Karen’s brother Shawn and his wife Laurie arrived in Charlotte from Texas on Thursday (10-19-17). Our good friend Jim loaned us his cabin in Hickory Nut Gorge for the weekend and we headed to Lake Lure early Friday. All the warm weather we’ve enjoyed this fall kept trees from showing vivid colors. The scenery was still remarkable.

We drove by Lower Hickory Nut Lake to reach Jim’s cabin in the woods.

The nearby, tourist town of Chimney Rock is usually very crowded on the weekend. Arriving on Friday made exploring the shops and eating at the Riverside Cafe much easier.

The Reneaus take a break to sun on a rock by the Broad River that runs through Chimney Rock.

We got an early start Saturday morning to explore the Chimney Rock Park. The 3-mile, winding road off the main highway is jammed bumper to bumper with eager visitors by noon. We managed to get a prime spot at the top parking lot.

Shawn and Karen enjoy the view of Lake Lure from the top parking area.

 

There are 500-steps to the apex of Chimney Rock. We took our time and enjoyed the sights along the way.

There are several scenic lookout stations on the hike to the pinnacle. They provide excellent excuses to catch your breath. Karen shot this from the “Opera Box.”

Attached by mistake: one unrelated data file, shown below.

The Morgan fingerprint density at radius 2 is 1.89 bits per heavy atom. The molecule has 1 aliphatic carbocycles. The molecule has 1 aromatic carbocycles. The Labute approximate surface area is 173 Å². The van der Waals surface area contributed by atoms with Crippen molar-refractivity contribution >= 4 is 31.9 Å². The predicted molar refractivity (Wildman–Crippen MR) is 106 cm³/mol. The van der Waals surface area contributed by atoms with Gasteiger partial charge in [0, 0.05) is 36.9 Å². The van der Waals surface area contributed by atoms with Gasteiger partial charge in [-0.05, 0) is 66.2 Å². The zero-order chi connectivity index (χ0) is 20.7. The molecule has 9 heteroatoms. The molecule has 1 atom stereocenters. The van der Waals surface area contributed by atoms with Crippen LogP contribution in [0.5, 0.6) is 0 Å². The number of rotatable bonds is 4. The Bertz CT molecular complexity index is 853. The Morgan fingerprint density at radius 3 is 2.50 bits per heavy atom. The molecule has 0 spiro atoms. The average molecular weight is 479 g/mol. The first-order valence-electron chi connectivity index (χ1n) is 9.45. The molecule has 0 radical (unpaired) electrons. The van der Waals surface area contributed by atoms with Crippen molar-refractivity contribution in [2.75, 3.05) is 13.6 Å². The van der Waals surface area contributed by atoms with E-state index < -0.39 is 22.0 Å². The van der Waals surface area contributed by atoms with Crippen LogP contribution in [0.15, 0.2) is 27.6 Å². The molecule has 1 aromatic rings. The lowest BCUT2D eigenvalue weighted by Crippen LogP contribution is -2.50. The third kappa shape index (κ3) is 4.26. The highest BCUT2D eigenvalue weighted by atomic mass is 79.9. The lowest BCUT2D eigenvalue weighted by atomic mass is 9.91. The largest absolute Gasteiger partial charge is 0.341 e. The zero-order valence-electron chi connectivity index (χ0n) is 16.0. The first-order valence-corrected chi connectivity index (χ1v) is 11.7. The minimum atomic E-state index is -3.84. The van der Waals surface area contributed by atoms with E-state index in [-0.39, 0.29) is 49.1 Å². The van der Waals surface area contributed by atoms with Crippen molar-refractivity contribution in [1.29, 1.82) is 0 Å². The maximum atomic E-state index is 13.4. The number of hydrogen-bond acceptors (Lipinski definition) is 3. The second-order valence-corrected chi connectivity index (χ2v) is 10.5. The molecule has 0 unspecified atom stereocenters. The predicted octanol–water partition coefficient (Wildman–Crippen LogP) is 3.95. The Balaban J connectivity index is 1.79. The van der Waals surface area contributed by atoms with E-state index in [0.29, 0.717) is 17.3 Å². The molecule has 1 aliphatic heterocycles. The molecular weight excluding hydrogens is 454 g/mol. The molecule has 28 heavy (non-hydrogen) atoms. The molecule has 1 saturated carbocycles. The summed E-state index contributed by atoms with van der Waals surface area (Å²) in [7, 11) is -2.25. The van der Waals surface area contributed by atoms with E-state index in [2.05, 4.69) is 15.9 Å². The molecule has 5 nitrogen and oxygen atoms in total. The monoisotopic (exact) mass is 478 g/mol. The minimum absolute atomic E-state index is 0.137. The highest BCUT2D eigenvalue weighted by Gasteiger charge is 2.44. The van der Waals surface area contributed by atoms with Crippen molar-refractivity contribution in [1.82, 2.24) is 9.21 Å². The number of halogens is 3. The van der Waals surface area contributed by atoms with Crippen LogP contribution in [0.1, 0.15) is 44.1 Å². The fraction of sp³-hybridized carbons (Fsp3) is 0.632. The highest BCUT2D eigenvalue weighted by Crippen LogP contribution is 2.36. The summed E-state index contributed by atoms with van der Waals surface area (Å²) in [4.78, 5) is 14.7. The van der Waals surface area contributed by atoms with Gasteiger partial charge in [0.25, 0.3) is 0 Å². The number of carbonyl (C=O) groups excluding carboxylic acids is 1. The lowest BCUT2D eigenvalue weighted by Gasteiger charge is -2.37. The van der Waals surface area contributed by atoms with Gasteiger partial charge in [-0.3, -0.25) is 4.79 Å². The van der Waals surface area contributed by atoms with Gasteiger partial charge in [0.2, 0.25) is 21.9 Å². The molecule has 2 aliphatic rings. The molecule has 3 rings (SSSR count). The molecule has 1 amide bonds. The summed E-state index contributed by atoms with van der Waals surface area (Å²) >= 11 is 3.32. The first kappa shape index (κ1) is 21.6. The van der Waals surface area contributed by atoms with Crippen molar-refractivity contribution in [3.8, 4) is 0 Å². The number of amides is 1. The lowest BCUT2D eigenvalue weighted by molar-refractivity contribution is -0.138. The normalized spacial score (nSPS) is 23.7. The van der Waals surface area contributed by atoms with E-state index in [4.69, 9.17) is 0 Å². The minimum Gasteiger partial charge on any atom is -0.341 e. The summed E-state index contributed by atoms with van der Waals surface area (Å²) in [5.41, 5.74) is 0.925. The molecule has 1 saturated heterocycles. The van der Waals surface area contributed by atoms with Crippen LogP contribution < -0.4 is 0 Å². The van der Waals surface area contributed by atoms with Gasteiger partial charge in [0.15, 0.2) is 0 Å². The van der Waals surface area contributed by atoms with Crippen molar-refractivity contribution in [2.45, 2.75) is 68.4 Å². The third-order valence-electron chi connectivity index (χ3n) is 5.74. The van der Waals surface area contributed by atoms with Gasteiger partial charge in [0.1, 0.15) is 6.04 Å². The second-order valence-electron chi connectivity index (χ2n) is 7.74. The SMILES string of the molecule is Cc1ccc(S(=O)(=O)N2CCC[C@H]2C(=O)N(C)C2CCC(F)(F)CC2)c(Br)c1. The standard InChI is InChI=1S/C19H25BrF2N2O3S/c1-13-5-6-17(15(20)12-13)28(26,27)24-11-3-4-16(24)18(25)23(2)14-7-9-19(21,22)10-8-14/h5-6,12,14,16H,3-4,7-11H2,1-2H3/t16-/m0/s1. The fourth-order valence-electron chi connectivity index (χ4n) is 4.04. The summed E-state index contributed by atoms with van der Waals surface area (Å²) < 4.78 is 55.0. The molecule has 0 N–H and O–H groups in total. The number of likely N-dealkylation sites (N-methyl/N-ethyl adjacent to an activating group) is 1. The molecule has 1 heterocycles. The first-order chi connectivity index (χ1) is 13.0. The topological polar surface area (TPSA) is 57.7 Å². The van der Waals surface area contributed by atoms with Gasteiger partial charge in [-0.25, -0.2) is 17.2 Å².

It made Laurie nervous when we ventured out on rocks to get a better look at the gorge. Karen kept the camera handy in case we provided an AFV moment. That’s the top of Chimney Rock with the US Flag. The crowd was thick on our walk back down the stairs from there.

After the stairs to the top of Chimney Rock, our next hike to Hickory Nut Falls was relatively easy.

The trail to Hickory Nut Falls was shaded and well maintained. The recent lack of rain showed in the falls flow rate.

This was Karen’s and my fourth trip to Lake Lure, but our first time to venture out on the lake. Steve, greeting boarding guests in a white sweatshirt, was our tour boat captain.

Lake Lure is 104-feet at its deepest point. It has 21 miles of shoreline. The dam that formed the lake in Hickory Nut Gap was not impressive on the lake side, but looking down the spillway from the top was cool.

This was the first cabin built on Lake Lure around 1927 when the lake was formed. It is 500-square-feet and very unpretentious. 

Over the years the cabins on Lake Lure have grown much grander. This one is called the “Little Biltmore” by locals who have witnessed the lake’s development.

The peacefulness of Lake Lure’s picturesque setting will keep bringing us back to relax and enjoy this quaint community on the edge of the Blue Ridge Escarpment.

We stopped for one last picture of Shawn and Laurie by the Broad River on our drive home Sunday. They helped make this trip an excellent adventure.

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